TORONTO—Russell Martin remembers coming down the escalator at the mall in Vancouver and seeing the throng of fans awaiting his arrival for autographs. “I’m like, this is unbelievable,” the catcher says of his encounter in January 2015, two months after he signed a free agent contract with the Blue Jays. “That’s when it hit me.”
Michael Saunders remembers six seasons with Seattle, and how home field advantage there disappeared whenever that one team crossed the border, because an entire nation seemed to escort it. “It’s almost like a holiday,” he says. “The moment the schedule comes out, everyone starts booking [time off] work and getting tickets.”
Dalton Pompey remembers last October, when his Instgram and Twitter feeds were flooded with posts from the far reaches of the True North. He remembers Game 5 of the ALDS against the Rangers and the earsplitting reaction to Jose Bautista’s seventh-inning, moon-kissing, bat-flipping, series-clinching homer, and how soon after he promised Bautista, “You’re a hero, man. You’re on another level now.”
At some point, it seems, similar epiphanies reach everyone who plays for the Blue Jays. “I remember [pitcher David] Price saying he didn’t realize, until he got here, that he was playing for an entire country,” says Saunders, a native of British Columbia and one of three Canadians on the Jays alongside Martin (Quebec) and Pompey (Ontario). “It wasn’t just playing for a certain city in the States. He even had that wow factor. Then it settles in, and you can ask anybody in here, they know what they’re playing for now.”
In North American professional sports, only the Jays’ neighbors down Bremner Boulevard—the NBA's Raptors—can fully understand that sentiment. With the Montreal Expos having moved to Washington D.C. to become the Nationals in 2005, and the Vancouver Grizzlies having decamped for Memphis four years prior, the Blue Jays and Raptors are the only Canadian teams left in MLB and the NBA, respectively. And even with hockey season around the corner and the World Cup of Hockey having just wrapped up in the city with the host team winning, Toronto is loving the Jays. They lead the American League in total (almost 3.4 million) and average (41,880) home attendance, and Wednesday night’s game against Baltimore—a stinging 3–2 loss courtesy of a ninth-inning, pinch-hit, two-run homer by the Orioles' Hyun-soo Kim—was still Sportsnet’s most-watched game of the season, at 1.9 million viewers.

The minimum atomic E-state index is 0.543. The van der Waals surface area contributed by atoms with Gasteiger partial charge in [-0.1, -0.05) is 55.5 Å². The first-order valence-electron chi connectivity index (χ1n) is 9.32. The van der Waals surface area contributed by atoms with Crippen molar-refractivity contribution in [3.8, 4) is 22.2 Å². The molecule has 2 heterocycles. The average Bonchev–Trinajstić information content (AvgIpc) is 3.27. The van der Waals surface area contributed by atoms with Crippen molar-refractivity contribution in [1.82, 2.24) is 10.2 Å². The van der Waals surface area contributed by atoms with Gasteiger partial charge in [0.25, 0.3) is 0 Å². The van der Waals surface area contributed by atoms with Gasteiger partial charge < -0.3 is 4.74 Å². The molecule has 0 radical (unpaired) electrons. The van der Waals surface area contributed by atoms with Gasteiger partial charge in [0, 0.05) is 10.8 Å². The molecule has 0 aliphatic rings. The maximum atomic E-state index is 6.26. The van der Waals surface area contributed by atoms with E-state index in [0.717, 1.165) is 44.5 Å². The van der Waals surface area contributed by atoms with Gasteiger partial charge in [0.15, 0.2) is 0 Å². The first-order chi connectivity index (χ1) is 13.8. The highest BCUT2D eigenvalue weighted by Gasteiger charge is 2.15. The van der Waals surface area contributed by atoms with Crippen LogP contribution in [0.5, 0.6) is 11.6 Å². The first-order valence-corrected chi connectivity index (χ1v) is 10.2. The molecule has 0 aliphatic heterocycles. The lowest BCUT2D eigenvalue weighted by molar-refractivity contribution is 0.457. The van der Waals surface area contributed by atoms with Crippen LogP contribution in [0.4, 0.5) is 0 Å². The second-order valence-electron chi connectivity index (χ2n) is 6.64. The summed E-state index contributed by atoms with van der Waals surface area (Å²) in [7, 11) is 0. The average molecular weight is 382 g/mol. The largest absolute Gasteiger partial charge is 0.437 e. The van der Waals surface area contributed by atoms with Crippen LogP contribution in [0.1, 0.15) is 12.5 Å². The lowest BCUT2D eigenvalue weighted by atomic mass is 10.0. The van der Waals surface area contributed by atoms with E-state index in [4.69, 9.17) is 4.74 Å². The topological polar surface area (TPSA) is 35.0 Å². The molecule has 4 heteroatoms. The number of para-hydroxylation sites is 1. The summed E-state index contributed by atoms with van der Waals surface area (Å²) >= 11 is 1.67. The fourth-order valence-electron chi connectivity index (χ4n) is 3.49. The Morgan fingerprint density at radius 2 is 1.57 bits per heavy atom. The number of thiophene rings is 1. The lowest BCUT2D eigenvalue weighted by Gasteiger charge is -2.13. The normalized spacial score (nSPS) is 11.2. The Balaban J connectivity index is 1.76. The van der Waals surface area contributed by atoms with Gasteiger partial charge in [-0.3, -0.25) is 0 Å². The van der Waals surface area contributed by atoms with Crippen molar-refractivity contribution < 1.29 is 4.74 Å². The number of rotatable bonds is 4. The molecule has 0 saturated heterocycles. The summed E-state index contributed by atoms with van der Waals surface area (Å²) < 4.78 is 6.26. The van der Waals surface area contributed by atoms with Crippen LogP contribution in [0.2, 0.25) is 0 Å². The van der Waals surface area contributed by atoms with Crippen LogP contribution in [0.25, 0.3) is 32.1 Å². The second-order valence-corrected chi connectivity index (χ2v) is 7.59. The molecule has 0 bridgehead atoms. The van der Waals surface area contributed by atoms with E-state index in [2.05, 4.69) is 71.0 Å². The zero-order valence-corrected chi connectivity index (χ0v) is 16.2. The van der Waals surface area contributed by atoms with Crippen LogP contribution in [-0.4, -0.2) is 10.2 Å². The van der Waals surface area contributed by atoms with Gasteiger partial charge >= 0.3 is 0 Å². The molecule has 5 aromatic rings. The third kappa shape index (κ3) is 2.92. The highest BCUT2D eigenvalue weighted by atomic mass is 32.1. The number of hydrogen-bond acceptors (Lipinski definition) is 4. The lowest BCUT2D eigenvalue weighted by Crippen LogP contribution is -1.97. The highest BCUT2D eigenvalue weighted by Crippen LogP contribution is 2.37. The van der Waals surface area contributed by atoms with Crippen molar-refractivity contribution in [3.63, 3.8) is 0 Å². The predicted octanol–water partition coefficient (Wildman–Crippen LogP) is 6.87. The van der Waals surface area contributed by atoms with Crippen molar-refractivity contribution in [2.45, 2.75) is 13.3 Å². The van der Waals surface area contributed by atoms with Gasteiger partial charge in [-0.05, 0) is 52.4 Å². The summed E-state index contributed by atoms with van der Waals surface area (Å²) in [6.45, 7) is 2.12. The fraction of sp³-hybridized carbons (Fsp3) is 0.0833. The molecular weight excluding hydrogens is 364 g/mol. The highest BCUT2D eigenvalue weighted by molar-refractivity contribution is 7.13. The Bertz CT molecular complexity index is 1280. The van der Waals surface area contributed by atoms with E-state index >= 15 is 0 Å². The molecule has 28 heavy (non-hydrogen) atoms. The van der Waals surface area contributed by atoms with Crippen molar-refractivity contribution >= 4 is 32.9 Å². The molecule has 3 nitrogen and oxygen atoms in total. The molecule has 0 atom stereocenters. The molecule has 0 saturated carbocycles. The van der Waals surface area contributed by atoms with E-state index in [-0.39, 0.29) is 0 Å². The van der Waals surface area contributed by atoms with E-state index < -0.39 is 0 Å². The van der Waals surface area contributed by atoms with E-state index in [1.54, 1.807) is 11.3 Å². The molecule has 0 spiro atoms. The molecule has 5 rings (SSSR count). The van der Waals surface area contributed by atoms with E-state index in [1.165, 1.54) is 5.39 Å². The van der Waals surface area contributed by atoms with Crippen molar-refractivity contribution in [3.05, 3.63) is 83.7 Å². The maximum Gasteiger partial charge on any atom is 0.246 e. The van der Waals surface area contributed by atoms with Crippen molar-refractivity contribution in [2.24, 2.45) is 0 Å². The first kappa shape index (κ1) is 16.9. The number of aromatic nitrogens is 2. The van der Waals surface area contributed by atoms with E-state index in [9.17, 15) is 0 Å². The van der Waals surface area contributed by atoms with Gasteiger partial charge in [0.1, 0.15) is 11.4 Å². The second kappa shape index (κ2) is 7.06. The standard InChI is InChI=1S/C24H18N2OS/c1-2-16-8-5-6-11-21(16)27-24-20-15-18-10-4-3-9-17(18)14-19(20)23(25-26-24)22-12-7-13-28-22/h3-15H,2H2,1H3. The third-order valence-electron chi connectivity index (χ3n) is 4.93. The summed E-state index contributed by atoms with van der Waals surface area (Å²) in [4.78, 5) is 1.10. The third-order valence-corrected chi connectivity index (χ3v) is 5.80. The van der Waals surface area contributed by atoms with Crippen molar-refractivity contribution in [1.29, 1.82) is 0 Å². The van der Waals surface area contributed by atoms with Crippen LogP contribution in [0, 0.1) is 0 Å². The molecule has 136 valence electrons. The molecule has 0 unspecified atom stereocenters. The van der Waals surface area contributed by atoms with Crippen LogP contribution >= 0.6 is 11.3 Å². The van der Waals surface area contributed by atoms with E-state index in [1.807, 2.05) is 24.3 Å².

That follows last year's success, when the Blue Jays drew 2.8 million fans during the regular season and an average audience of 5.12 million, a network record, watched their season-ending loss in Game 6 of the ALCS against the Royals.
Though Toronto lost that series to the eventual World Series champions, a younger generation of the team's fans finally had the chance to experience the sort of thrills the Jays often provided while winning five AL East titles from 1987 through '93, including back-to-back World Series titles the latter two seasons. The '93 championship was capped by Joe Carter's walk-off homer against the Phillies; the Bautista home run against Texas has now taken its place alongside that as one of the signature moments in the city's sporting history.
But there was so much more to celebrate in 2015, like the first 90-win season, playoff berth and division title since Carter's homer. Midseason trades for Price, outfielder Ben Revere and shortstop Troy Tulowitzki led to a 21–6 record in August. Toronto's +221 run differential topped the majors by 99.